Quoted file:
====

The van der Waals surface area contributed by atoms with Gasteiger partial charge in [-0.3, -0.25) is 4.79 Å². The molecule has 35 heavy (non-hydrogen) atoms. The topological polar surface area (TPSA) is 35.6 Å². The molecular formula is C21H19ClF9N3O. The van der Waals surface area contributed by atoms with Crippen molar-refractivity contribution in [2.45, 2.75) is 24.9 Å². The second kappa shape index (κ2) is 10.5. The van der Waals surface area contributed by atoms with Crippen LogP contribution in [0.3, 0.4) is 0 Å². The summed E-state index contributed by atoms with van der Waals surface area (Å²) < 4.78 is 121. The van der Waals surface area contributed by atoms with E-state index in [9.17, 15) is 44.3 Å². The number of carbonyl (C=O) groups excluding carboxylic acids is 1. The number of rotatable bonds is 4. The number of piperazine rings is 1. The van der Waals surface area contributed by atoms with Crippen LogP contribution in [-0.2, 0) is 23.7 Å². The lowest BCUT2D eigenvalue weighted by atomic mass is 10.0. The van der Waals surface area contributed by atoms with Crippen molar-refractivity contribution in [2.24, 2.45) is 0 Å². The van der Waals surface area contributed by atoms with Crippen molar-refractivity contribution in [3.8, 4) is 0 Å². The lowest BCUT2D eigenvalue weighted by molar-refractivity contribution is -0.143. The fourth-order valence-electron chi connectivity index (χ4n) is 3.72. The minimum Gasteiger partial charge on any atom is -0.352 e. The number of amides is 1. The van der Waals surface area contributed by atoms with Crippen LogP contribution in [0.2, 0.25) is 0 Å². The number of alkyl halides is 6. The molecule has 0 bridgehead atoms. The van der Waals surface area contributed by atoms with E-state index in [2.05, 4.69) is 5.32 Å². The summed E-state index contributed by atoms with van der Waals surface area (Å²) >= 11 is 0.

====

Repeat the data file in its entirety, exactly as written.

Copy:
The van der Waals surface area contributed by atoms with Gasteiger partial charge in [-0.3, -0.25) is 4.79 Å². The molecule has 35 heavy (non-hydrogen) atoms. The topological polar surface area (TPSA) is 35.6 Å². The molecular formula is C21H19ClF9N3O. The van der Waals surface area contributed by atoms with Crippen molar-refractivity contribution in [2.45, 2.75) is 24.9 Å². The second kappa shape index (κ2) is 10.5. The van der Waals surface area contributed by atoms with Crippen LogP contribution in [0.3, 0.4) is 0 Å². The summed E-state index contributed by atoms with van der Waals surface area (Å²) < 4.78 is 121. The van der Waals surface area contributed by atoms with E-state index in [9.17, 15) is 44.3 Å². The number of carbonyl (C=O) groups excluding carboxylic acids is 1. The number of rotatable bonds is 4. The number of piperazine rings is 1. The van der Waals surface area contributed by atoms with Crippen LogP contribution in [-0.2, 0) is 23.7 Å². The lowest BCUT2D eigenvalue weighted by atomic mass is 10.0. The van der Waals surface area contributed by atoms with Crippen molar-refractivity contribution in [2.24, 2.45) is 0 Å². The van der Waals surface area contributed by atoms with Crippen molar-refractivity contribution in [3.8, 4) is 0 Å². The lowest BCUT2D eigenvalue weighted by molar-refractivity contribution is -0.143. The fourth-order valence-electron chi connectivity index (χ4n) is 3.72. The minimum Gasteiger partial charge on any atom is -0.352 e. The number of amides is 1. The van der Waals surface area contributed by atoms with Crippen LogP contribution in [0.2, 0.25) is 0 Å². The number of alkyl halides is 6. The molecule has 0 bridgehead atoms. The van der Waals surface area contributed by atoms with E-state index in [2.05, 4.69) is 5.32 Å². The summed E-state index contributed by atoms with van der Waals surface area (Å²) >= 11 is 0.